The above is from Harvey Duckman Presents Volume 8 (the famous “No Dragons” issue). You can read the rest of Melissa Wuidart Phillips’s The Rainbow Has Many Colours along with several other amazing stories between its captivating covers (and we both hope you do!)

Watch Mellisa Wuidart Phillips’s amazing short film (3m19s) Unbroken and listen to her internet radio work on Chapel FM.

Have you been Harveyed?

The kind, wise, and wonderful folks at Sixth Element Publishing included four of my flash pieces in Harvey Duckman Presents Volume 8 and I’m repaying that kindness by showcasing the opening from each author’s work for the last few weeks.

 
Read

Next up, a taste of Peter James Martin’s Kuchisake-onna On Teesside.

Enjoy!

15 Days of Harveys Day 13 – Mark Hayes’s “Mandrake”

Mandrake

by Mark Hayes

 
“Hendricks? He’s dead, I believe. Murdered, if I recall correctly, a month ago. By members of his own coven, or so I am told.”
This was a reasonable summing up of the facts. Which is to say, to the best of my knowledge that Jacob Hendricks, third Earl of Cleethorpes and mediocre occultist, was indeed deceased. As such, until any evidence to the contrary was presented, I laboured under the assumption that this was indeed the case. One does not as a rule presume notices of death in The Times obituary column to be falsehoods.
It is The Times, after all.

The above is from Harvey Duckman Presents Volume 8 (the famous “No Dragons” issue). You can read the rest of Mark Hayes’s Mandrake along with several other amazing stories between its captivating covers (and we both hope you do!)

Have you been Harveyed?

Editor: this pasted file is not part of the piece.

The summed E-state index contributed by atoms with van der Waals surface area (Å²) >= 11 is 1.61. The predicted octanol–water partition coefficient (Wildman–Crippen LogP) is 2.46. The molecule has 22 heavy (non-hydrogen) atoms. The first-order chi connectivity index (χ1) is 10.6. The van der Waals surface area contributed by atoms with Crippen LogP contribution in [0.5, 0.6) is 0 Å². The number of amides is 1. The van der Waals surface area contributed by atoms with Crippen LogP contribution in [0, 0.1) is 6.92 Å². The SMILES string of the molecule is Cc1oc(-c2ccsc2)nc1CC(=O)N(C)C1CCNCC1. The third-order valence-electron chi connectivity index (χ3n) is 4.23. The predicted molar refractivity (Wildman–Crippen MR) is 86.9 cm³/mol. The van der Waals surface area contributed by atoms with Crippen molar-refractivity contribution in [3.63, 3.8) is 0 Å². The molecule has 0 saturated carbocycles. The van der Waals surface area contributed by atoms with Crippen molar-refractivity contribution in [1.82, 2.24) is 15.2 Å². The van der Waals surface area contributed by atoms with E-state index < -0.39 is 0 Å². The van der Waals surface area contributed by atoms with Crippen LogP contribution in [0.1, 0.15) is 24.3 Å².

The kind, wise, and wonderful folks at Sixth Element Publishing included four of my flash pieces in Harvey Duckman Presents Volume 8 and I’m repaying that kindness by showcasing the opening from each author’s work for the next few weeks.

 
Read

Next up, a taste of Melissa Wuidart Phillips’s The Rainbow Has Many Colours.

Enjoy!

15 Days of Harveys Day 12 – Liz Tuckwell’s “Some People Smell Roses”

Some People Smell Roses

by Liz Tuckwell

 
Some people smell roses when death approaches. For me, it’s a stench.
I was sitting at the airport with my boyfriend Jay, waiting to fly to Lanzarote for a week’s holiday. I’d known him for about six months and it was a leap of faith going with him at this point in our relationship. He was tall, dark, very good looking. Jay never passed a shop window without checking his appearance. He believed in equality of the sexes unlike some guys I’ve met. He was always happy to let me pay my way.
I suppose I was using this as a test to see whether our relationship had any future. Would we get on ok on holiday? How would he cope with the tedium of waiting for the plane? He sat there, frowning at the noisy, blond toddler playing planes, zooming around near our seats.
I smelled a nauseating odour at the crowded gate, where we would be shortly departing. It was so bad I had to rush past the curious, staring faces to the Ladies to throw up. I knelt on the floor, gasping, retching, and clutched the cold white ceramic toilet bowl. I remembered this stink from before.

The above is from Harvey Duckman Presents Volume 8 (the famous “No Dragons” issue). You can read the rest of Liz Tuckwell’s Some People Smell Roses along with several other amazing stories between its captivating covers (and we both hope you do!)

Find Liz Tuckwell online at Twitter, Facebook, LinkedIn, Goodreads, Instagram, Amazon, and her website.

Have you been Harveyed?

The kind, wise, and wonderful folks at Sixth Element Publishing included four of my flash pieces in Harvey Duckman Presents Volume 8 and I’m repaying that kindness by showcasing the opening from each author’s work for the next few weeks.

 
Read

Next up, a taste of Mark Hayes’s Mandrake.

Enjoy!